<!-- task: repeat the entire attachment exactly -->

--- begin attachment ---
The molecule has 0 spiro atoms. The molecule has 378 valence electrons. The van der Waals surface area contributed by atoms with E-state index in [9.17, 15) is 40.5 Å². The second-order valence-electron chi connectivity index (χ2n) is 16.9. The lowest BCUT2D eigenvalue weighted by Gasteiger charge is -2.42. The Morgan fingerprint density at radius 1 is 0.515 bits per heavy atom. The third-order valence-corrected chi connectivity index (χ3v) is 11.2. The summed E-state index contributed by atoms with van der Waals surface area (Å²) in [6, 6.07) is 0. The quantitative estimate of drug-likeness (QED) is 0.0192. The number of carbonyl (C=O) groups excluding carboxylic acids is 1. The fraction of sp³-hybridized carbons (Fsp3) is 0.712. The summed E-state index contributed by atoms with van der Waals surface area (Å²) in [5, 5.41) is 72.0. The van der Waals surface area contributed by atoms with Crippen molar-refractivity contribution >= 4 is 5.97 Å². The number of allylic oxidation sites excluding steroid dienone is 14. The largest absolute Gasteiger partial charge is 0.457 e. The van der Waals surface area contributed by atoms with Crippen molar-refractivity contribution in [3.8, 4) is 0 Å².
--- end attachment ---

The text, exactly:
The molecule has 0 spiro atoms. The molecule has 378 valence electrons. The van der Waals surface area contributed by atoms with E-state index in [9.17, 15) is 40.5 Å². The second-order valence-electron chi connectivity index (χ2n) is 16.9. The lowest BCUT2D eigenvalue weighted by Gasteiger charge is -2.42. The Morgan fingerprint density at radius 1 is 0.515 bits per heavy atom. The third-order valence-corrected chi connectivity index (χ3v) is 11.2. The summed E-state index contributed by atoms with van der Waals surface area (Å²) in [6, 6.07) is 0. The quantitative estimate of drug-likeness (QED) is 0.0192. The number of carbonyl (C=O) groups excluding carboxylic acids is 1. The fraction of sp³-hybridized carbons (Fsp3) is 0.712. The summed E-state index contributed by atoms with van der Waals surface area (Å²) in [5, 5.41) is 72.0. The van der Waals surface area contributed by atoms with Crippen molar-refractivity contribution >= 4 is 5.97 Å². The number of allylic oxidation sites excluding steroid dienone is 14. The largest absolute Gasteiger partial charge is 0.457 e. The van der Waals surface area contributed by atoms with Crippen molar-refractivity contribution in [3.8, 4) is 0 Å².